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Eels - The Complete DreamWorks Albums

  • Written by  David Lownds

The boxset of Eels albums released recently could well be a goldmine for those who like alternative rock or are just fans of great songs. This is thanks to the breadth, quality and quite unusual nature of the vision of Mr. E’s vehicle’s first six instalments including a live album. The set covers every album released by Eels from 1996 until 2003.

On Beautiful Freak there are a mixture of gentleness and bite, displayed in the music as well as the lyrics. There is also a combination of straightforward, sometimes blunt reporting of events or feelings with strange, often humorous imagery and sharp, clever delivery. The album often touches not only on the personal, but the emotions it taps into have been felt by many in the past and present. Sitting comfortably alongside both alternative songs and more mainstream music, Beautiful Freak could well be one of the albums of the Nineties.

After Beautiful Freak came Electro-Shock Blues, which was decidedly less accessible but arguably more interesting stylistically, though not as good overall. It was even more eclectic than the first effort, with the influence it has took from hip-hop more pronounced and the music’s general sense of unease heightened by an apparent debt to the industrial genre seen in songs like ‘Going To Your Funeral Part I’.  Titles like that indicate that Electro-Shock Blues are not exactly the long-playing version of ‘Happy’ by Pharrell Williams, but the album’s tracks are often uplifting and touching.

Picking up where the second full-length left off, Daisies Of The Galaxy is full of largely acoustic or mellow numbers, but there are still some upbeat and quirky songs that come along for the ride. The album is a prime example of how an album dominated by songs that easily fit into the singer/songwriter genre should be arranged: there is plenty of lush backing, including strings and brass, but also occasions where there is plenty of space. The variety of instruments used are more organic than that of the previous two outings. This prevents the album from sounding too tedious, while the room to breathe stops it from being too crowded.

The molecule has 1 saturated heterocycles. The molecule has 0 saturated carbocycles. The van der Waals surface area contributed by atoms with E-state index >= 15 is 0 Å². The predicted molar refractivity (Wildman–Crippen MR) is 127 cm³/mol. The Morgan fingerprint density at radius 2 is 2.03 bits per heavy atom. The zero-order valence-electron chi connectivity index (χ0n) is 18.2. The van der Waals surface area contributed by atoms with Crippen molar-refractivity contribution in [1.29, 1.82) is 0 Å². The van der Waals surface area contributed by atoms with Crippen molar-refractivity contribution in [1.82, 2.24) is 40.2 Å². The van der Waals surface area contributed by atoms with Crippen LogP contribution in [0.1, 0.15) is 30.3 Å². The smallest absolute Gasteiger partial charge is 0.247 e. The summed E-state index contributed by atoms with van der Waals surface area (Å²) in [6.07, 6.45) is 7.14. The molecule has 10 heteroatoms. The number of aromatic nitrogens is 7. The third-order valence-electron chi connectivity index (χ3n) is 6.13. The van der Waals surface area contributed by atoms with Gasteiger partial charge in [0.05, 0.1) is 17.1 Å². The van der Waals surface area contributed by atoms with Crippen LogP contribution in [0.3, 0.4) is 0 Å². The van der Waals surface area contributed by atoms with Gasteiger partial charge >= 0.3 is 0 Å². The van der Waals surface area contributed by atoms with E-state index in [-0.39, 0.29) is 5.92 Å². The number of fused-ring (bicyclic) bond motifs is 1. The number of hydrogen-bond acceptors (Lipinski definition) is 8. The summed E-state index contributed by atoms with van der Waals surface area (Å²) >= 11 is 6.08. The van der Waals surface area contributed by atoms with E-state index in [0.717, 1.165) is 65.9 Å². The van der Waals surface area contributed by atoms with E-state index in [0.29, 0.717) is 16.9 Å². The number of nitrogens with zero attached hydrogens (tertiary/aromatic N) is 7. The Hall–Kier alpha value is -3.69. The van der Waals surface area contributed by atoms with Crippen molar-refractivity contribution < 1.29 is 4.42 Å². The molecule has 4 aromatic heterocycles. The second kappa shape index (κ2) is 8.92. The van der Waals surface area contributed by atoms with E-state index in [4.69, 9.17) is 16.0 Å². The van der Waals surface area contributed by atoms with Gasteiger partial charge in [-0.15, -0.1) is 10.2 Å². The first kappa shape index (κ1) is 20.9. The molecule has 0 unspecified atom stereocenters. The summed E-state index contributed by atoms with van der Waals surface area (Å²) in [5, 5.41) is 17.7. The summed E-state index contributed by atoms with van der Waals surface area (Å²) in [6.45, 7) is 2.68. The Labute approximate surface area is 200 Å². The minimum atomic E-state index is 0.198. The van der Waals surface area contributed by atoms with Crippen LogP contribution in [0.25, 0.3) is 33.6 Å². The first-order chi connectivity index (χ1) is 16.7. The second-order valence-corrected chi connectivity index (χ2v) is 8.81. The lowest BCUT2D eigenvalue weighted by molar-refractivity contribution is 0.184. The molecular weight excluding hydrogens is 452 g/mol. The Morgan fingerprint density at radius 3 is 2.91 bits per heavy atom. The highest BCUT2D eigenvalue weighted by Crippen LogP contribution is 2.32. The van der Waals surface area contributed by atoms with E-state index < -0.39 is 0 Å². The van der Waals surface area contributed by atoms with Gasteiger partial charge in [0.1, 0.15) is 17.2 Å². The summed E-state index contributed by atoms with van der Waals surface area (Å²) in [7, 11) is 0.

Souljacker kicks off with the raw and grungy but hip-hop-influenced ‘Dog Faced Boy’, the funky ‘Jungle Telegraph’ and the infectious grooves of ‘That’s Not Really Funny’ as well as the seventh track, an enjoyable garage rocker. If it were as lyrically arresting as it was musically varied it could be almost as good as, if not equal to, Beautiful Freak. Some of the next album, Shootenanny,has a bluesy and country-like feel, although this is not always obvious. However, the album still maintains its alternative essence, which is often present in the album’s outlook and themes if not always its sound, for most if not all of the album.

Eels don't engage in rocking out very frequently considering that they are an alternative rock band, but special occasions are present. One such event is an energetic version of ‘My Beloved Monster’ and a heavier interpretation of ‘Last Stop: This Town’ that can both be found alongside mellower tracks on the live album The Electro-Shock Blues Show (which is not to be confused with Eels’ second studio album and features several tracks from other studio albums).

Eels- The Complete DreamWorks Albums is available on vinyl via Amazon. 

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